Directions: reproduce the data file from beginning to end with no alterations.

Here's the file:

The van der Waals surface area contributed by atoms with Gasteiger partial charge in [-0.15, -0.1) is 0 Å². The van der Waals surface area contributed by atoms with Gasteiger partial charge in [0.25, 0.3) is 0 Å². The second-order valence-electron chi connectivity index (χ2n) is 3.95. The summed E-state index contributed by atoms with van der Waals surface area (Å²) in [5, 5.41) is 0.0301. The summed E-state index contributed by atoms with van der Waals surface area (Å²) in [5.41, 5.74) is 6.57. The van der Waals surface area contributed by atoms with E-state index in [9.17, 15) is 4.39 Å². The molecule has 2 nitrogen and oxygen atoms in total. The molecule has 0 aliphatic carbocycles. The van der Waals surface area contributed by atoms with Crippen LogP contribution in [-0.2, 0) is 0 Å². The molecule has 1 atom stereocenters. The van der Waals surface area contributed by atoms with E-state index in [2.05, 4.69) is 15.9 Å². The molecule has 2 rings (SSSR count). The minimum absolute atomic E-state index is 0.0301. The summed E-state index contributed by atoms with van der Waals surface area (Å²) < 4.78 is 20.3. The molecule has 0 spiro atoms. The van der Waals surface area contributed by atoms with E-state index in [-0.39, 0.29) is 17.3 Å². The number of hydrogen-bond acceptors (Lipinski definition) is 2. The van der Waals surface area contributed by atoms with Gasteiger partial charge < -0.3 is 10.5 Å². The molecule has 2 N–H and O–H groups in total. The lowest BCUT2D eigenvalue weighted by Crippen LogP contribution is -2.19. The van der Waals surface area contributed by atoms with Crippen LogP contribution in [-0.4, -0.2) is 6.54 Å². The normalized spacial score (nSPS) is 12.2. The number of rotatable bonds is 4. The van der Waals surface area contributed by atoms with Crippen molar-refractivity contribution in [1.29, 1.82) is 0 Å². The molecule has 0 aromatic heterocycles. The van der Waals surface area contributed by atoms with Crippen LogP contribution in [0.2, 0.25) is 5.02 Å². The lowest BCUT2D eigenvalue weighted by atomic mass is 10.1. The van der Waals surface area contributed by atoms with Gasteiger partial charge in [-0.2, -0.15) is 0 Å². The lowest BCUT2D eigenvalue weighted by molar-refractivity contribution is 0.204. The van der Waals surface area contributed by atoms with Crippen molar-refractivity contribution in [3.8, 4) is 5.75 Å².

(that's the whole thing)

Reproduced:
The van der Waals surface area contributed by atoms with Gasteiger partial charge in [-0.15, -0.1) is 0 Å². The van der Waals surface area contributed by atoms with Gasteiger partial charge in [0.25, 0.3) is 0 Å². The second-order valence-electron chi connectivity index (χ2n) is 3.95. The summed E-state index contributed by atoms with van der Waals surface area (Å²) in [5, 5.41) is 0.0301. The summed E-state index contributed by atoms with van der Waals surface area (Å²) in [5.41, 5.74) is 6.57. The van der Waals surface area contributed by atoms with E-state index in [9.17, 15) is 4.39 Å². The molecule has 2 nitrogen and oxygen atoms in total. The molecule has 0 aliphatic carbocycles. The van der Waals surface area contributed by atoms with Crippen LogP contribution in [-0.2, 0) is 0 Å². The molecule has 1 atom stereocenters. The van der Waals surface area contributed by atoms with E-state index in [2.05, 4.69) is 15.9 Å². The molecule has 2 rings (SSSR count). The minimum absolute atomic E-state index is 0.0301. The summed E-state index contributed by atoms with van der Waals surface area (Å²) < 4.78 is 20.3. The molecule has 0 spiro atoms. The van der Waals surface area contributed by atoms with E-state index in [-0.39, 0.29) is 17.3 Å². The number of hydrogen-bond acceptors (Lipinski definition) is 2. The van der Waals surface area contributed by atoms with Gasteiger partial charge < -0.3 is 10.5 Å². The molecule has 2 N–H and O–H groups in total. The lowest BCUT2D eigenvalue weighted by Crippen LogP contribution is -2.19. The van der Waals surface area contributed by atoms with Crippen LogP contribution in [-0.4, -0.2) is 6.54 Å². The normalized spacial score (nSPS) is 12.2. The number of rotatable bonds is 4. The van der Waals surface area contributed by atoms with Crippen molar-refractivity contribution in [1.29, 1.82) is 0 Å². The molecule has 0 aromatic heterocycles. The van der Waals surface area contributed by atoms with Crippen LogP contribution in [0.2, 0.25) is 5.02 Å². The lowest BCUT2D eigenvalue weighted by atomic mass is 10.1. The van der Waals surface area contributed by atoms with Gasteiger partial charge in [-0.2, -0.15) is 0 Å². The lowest BCUT2D eigenvalue weighted by molar-refractivity contribution is 0.204. The van der Waals surface area contributed by atoms with Crippen molar-refractivity contribution in [3.8, 4) is 5.75 Å².